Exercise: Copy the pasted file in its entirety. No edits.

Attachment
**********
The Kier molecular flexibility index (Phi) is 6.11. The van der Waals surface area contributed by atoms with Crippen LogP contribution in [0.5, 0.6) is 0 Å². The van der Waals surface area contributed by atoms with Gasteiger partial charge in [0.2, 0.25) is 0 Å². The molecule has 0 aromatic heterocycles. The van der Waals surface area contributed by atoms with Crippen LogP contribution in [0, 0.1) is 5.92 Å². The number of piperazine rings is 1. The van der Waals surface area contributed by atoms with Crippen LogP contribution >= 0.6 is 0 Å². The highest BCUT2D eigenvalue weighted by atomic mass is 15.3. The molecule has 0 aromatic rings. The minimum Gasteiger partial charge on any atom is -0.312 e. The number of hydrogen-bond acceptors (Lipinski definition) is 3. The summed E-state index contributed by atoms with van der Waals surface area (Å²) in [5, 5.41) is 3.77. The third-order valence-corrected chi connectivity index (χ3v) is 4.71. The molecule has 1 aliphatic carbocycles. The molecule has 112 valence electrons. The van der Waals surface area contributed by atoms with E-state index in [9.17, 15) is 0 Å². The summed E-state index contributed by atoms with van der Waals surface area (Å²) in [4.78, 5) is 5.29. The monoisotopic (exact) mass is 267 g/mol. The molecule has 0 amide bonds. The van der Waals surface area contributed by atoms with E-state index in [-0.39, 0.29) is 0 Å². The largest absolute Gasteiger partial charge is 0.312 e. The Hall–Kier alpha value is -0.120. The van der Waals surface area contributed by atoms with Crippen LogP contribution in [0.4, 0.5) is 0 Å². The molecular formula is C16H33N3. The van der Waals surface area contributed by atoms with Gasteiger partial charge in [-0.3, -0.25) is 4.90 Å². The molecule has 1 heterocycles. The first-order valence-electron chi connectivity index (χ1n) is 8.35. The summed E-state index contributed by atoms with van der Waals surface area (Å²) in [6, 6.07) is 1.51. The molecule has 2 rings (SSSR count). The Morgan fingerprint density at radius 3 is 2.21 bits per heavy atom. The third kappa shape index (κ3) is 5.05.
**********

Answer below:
The Kier molecular flexibility index (Phi) is 6.11. The van der Waals surface area contributed by atoms with Crippen LogP contribution in [0.5, 0.6) is 0 Å². The van der Waals surface area contributed by atoms with Gasteiger partial charge in [0.2, 0.25) is 0 Å². The molecule has 0 aromatic heterocycles. The van der Waals surface area contributed by atoms with Crippen LogP contribution in [0, 0.1) is 5.92 Å². The number of piperazine rings is 1. The van der Waals surface area contributed by atoms with Crippen LogP contribution >= 0.6 is 0 Å². The highest BCUT2D eigenvalue weighted by atomic mass is 15.3. The molecule has 0 aromatic rings. The minimum Gasteiger partial charge on any atom is -0.312 e. The number of hydrogen-bond acceptors (Lipinski definition) is 3. The summed E-state index contributed by atoms with van der Waals surface area (Å²) in [5, 5.41) is 3.77. The third-order valence-corrected chi connectivity index (χ3v) is 4.71. The molecule has 1 aliphatic carbocycles. The molecule has 112 valence electrons. The van der Waals surface area contributed by atoms with E-state index in [9.17, 15) is 0 Å². The summed E-state index contributed by atoms with van der Waals surface area (Å²) in [4.78, 5) is 5.29. The monoisotopic (exact) mass is 267 g/mol. The molecule has 0 amide bonds. The van der Waals surface area contributed by atoms with E-state index in [-0.39, 0.29) is 0 Å². The largest absolute Gasteiger partial charge is 0.312 e. The Hall–Kier alpha value is -0.120. The van der Waals surface area contributed by atoms with Crippen LogP contribution in [0.4, 0.5) is 0 Å². The molecular formula is C16H33N3. The van der Waals surface area contributed by atoms with Gasteiger partial charge in [-0.3, -0.25) is 4.90 Å². The molecule has 1 heterocycles. The first-order valence-electron chi connectivity index (χ1n) is 8.35. The summed E-state index contributed by atoms with van der Waals surface area (Å²) in [6, 6.07) is 1.51. The molecule has 2 rings (SSSR count). The Morgan fingerprint density at radius 3 is 2.21 bits per heavy atom. The third kappa shape index (κ3) is 5.05.